Tag Archives: Taxes

Here’s why ‘Red Ahead’ deserves a red light.

Lawmakers in Chicago are forcing citizens to fear their tax burden more than the inevitable winter cold.

In addition to boasting one of the highest sales tax rates in the country, the infamous “Netflix tax,” and a pending tax increase on water, Chicagoans will now see an increase in both property and fuel taxes for the purposes of funding the “Red Ahead” program. The program seeks to “rebuild vital infrastructure for Chicago’s future,” but rests upon a premise shakier than a rusting portion of “El” tracks.

City officials claim that monies levied from these specific tax increases will go exclusively to fund the Red Ahead project. However, constituents should raise their eyebrows reading this statement, given the pension debacle occurring within the state. Both the State of Illinois and the City of Chicago have misappropriated funds to the tune of hundreds of millions of dollars. Why should Chicagoans trust city lawmakers to handle these funds appropriately amidst an ongoing financial crisis? City officials in Washington, D.C., certainly did not handle funds for their streetcar program well — $200 million over the last 10 years on a streetcar system that barely functions.

Continue reading at Watchdog.

The Bitter Truth About Sugar Taxes

Why​ ​is​ ​it​ ​when​ ​politicians​ ​try​ ​to​ ​“fix”​ ​a​ ​problem,​ ​they​ ​always​ ​seem​ ​to​ ​reach​ ​for​ ​​your wallet?​ ​Governments​ ​from​ ​all​ ​across​ ​the​ ​world,​ ​from​ ​Mexico​ ​to​ ​the​ ​United​ ​Kingdom​ ​to Berkeley,​ ​California​ ​have​ ​made​ ​a​ ​strong​ ​effort​ ​to​ ​warn​ ​its​ ​citizens​ ​about​ ​the​ ​dangers​ ​of sugary​ ​drinks.​ ​But​ ​some​ ​have​ ​gone​ ​even​ ​further​ ​by​ ​imposing​ ​excise​ ​taxes​ ​on​ ​citizens​ ​who consume​ ​these​ ​sweet​ ​nectars. 
  
The​ ​city​ ​of​ ​Philadelphia,​ ​where​ ​the​ ​Declaration​ ​of​ ​Independence​ ​and​ ​the​ ​Constitution were​ ​written,​ ​is​ ​on​ ​the​ ​verge​ ​of​ ​passing​ ​​a​ ​tax​ ​on​ ​sugary​ ​drinks.​​ ​Taxes​ ​are​ ​typically​ ​toxic​ ​to economic​ ​growth​ ​but​ ​a​ ​sugar​ ​tax​ ​is​ ​especially​ ​harmful​ ​to​ ​those​ ​in​ ​a​ ​lower​ ​socioeconomic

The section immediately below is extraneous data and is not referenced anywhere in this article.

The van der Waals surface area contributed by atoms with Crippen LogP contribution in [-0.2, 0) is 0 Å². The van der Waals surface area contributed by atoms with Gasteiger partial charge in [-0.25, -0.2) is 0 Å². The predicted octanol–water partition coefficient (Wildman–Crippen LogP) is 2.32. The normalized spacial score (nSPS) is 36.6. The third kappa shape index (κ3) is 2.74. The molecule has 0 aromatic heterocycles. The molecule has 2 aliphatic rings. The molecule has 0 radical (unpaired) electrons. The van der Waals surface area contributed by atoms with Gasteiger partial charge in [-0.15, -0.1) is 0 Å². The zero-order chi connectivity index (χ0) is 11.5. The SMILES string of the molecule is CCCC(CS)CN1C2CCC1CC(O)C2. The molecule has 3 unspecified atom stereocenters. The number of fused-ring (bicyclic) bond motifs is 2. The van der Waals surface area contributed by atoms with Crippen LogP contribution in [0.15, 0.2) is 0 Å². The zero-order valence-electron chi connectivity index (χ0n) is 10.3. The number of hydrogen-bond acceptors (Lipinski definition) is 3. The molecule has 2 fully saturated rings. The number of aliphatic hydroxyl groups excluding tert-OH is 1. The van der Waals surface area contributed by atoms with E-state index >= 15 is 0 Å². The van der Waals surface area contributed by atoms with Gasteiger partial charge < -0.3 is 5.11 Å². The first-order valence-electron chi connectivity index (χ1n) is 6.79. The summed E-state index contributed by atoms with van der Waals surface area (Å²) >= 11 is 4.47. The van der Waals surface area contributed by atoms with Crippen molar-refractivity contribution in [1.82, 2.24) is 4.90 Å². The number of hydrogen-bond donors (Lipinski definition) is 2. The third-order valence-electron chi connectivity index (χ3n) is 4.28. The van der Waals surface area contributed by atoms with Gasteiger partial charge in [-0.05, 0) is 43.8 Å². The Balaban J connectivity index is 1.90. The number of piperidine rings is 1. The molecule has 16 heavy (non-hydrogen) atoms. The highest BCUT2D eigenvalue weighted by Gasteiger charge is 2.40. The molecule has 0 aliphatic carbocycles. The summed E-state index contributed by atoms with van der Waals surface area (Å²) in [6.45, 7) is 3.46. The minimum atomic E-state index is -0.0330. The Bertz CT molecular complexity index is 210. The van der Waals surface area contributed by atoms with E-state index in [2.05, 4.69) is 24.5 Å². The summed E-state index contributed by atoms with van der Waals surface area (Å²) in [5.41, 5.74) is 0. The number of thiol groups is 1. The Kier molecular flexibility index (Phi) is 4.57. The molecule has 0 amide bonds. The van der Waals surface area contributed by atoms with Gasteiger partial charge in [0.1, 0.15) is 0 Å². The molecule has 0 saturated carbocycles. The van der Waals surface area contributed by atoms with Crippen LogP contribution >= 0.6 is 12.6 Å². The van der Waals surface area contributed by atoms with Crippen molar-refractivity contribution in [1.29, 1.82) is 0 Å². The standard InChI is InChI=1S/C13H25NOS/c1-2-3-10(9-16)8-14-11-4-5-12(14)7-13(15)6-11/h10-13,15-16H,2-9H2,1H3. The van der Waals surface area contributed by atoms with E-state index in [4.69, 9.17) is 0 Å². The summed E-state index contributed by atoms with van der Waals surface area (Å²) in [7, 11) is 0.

class.​ ​The​ ​common​ ​argument​ ​for​ ​a​ ​sugar​ ​tax​ ​is​ ​that​ ​it​ ​combats​ ​obesity​ ​while​ ​having​ ​no negative​ ​effect​ ​on​ ​the​ ​public. 
  
Yet,​ ​increasing​ ​the​ ​price​ ​of​ ​sugary​ ​drinks​ ​does​ ​not​ ​necessarily​ ​translate​ ​into​ ​a​ ​healthier citizenry,​ ​as​ ​shown​ ​by​ ​a​ ​Tax​ ​Foundation​ ​​study​: 
  
Detailed​ ​economic​ ​analysis​ ​shows​ ​that​ ​when​ ​the​ ​consumption​ ​of​ ​soda​ ​is discouraged​ ​with​ ​higher​ ​prices,​ ​children​ ​and​ ​adolescents​ ​tend​ ​to​ ​substitute​ ​other food​ ​or​ ​drink​ ​to​ ​make​ ​up​ ​for​ ​lost​ ​calories.​ ​Taxes​ ​on​ ​soda​ ​could​ ​even​ ​cause​ ​an increase​ ​in​ ​caloric​ ​consumption,​ ​as​ ​other​ ​substitutes​ ​can​ ​have​ ​higher​ ​calorie contents​ ​than​ ​soda. 
  
The​ ​only​ ​certain​ ​effect​ ​of​ ​the​ ​sugar​ ​tax​ ​is​ ​that​ ​it​ ​will​ ​increase​ ​prices​ ​for​ ​all​ ​consumers. Politicians​ ​and​ ​presidential​ ​candidates​ ​claim​ ​to​ ​care​ ​about​ ​the​ ​poor​ ​and​ ​middle-class families,​ ​but​ ​increasing​ ​the​ ​prices​ ​of​ ​goods​ ​they​ ​consume​ ​is​ ​not​ ​caring—it’s​ ​callous​ ​and 
unproductive.​ ​When​ ​politicians​ ​claim​ ​the​ ​middle-class​ ​is​ ​disappearing,​ ​they​ ​should​ ​be reminded​ ​that​ ​many​ ​families​ ​have​ ​been​ ​taxed​ ​​out​​ ​of​ ​the​ ​middle​ ​class. 
  
Sugar​ ​may​ ​be​ ​addictive,​ ​but​ ​clearly​ ​not​ ​as​ ​addictive​ ​as​ ​taxation.​ ​When​ ​politicians blatantly​ ​try​ ​to​ ​increase​ ​taxes​ ​on​ ​the​ ​poor​ ​and​ ​middle​ ​class,​ ​it​ ​shows​ ​that​ ​addiction.

Candidates should focus on corporate tax cuts, not individual

Tax cuts are a major feature of Republican presidential candidates’ economic policies, and it showed in last week’s debate.

But not all tax cuts are created equal. In particular, the drive to cut individual rates is misguided. In the tax code, the real culprit for sluggish economic growth is the corporate tax.

The United States has the highest corporate tax rate in the developed world—39 percent, when including an average of state levies. In the 1950s, high corporate taxes provided a sizeable chunk of federal government revenue—up to 32 percent in some years. But today, the tax makes up only about one tenth of federal government revenue.

Read the rest on Watchdog here.